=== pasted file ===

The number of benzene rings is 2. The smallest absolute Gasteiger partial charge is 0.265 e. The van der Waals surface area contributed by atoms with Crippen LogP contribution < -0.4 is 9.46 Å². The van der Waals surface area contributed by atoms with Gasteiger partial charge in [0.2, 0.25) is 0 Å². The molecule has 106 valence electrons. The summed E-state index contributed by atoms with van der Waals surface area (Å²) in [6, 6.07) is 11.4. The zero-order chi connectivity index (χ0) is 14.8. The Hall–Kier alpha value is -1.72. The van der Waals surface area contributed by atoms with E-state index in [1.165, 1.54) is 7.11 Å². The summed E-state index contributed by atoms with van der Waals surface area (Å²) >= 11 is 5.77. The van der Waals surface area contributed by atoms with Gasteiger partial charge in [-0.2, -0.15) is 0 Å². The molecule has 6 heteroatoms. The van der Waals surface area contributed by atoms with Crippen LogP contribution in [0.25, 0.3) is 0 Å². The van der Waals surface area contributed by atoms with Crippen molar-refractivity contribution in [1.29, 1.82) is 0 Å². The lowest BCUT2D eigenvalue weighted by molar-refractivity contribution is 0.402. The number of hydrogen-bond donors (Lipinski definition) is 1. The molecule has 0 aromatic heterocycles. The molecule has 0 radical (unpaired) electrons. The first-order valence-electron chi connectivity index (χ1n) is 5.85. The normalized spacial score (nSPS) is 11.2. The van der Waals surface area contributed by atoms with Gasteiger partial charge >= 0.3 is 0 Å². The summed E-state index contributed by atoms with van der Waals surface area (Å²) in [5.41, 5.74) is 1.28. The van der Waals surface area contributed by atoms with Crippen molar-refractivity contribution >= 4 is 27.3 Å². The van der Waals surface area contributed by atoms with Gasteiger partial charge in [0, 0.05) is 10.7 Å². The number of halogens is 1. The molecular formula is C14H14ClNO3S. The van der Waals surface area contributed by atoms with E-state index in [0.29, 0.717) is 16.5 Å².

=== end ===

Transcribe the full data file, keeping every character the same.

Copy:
The number of benzene rings is 2. The smallest absolute Gasteiger partial charge is 0.265 e. The van der Waals surface area contributed by atoms with Crippen LogP contribution < -0.4 is 9.46 Å². The van der Waals surface area contributed by atoms with Gasteiger partial charge in [0.2, 0.25) is 0 Å². The molecule has 106 valence electrons. The summed E-state index contributed by atoms with van der Waals surface area (Å²) in [6, 6.07) is 11.4. The zero-order chi connectivity index (χ0) is 14.8. The Hall–Kier alpha value is -1.72. The van der Waals surface area contributed by atoms with E-state index in [1.165, 1.54) is 7.11 Å². The summed E-state index contributed by atoms with van der Waals surface area (Å²) >= 11 is 5.77. The van der Waals surface area contributed by atoms with Gasteiger partial charge in [-0.2, -0.15) is 0 Å². The molecule has 6 heteroatoms. The van der Waals surface area contributed by atoms with Crippen LogP contribution in [0.25, 0.3) is 0 Å². The van der Waals surface area contributed by atoms with Crippen molar-refractivity contribution in [1.29, 1.82) is 0 Å². The lowest BCUT2D eigenvalue weighted by molar-refractivity contribution is 0.402. The number of hydrogen-bond donors (Lipinski definition) is 1. The molecule has 0 aromatic heterocycles. The molecule has 0 radical (unpaired) electrons. The first-order valence-electron chi connectivity index (χ1n) is 5.85. The normalized spacial score (nSPS) is 11.2. The van der Waals surface area contributed by atoms with Gasteiger partial charge >= 0.3 is 0 Å². The summed E-state index contributed by atoms with van der Waals surface area (Å²) in [5.41, 5.74) is 1.28. The van der Waals surface area contributed by atoms with Crippen molar-refractivity contribution >= 4 is 27.3 Å². The van der Waals surface area contributed by atoms with Gasteiger partial charge in [0, 0.05) is 10.7 Å². The number of halogens is 1. The molecular formula is C14H14ClNO3S. The van der Waals surface area contributed by atoms with E-state index in [0.29, 0.717) is 16.5 Å².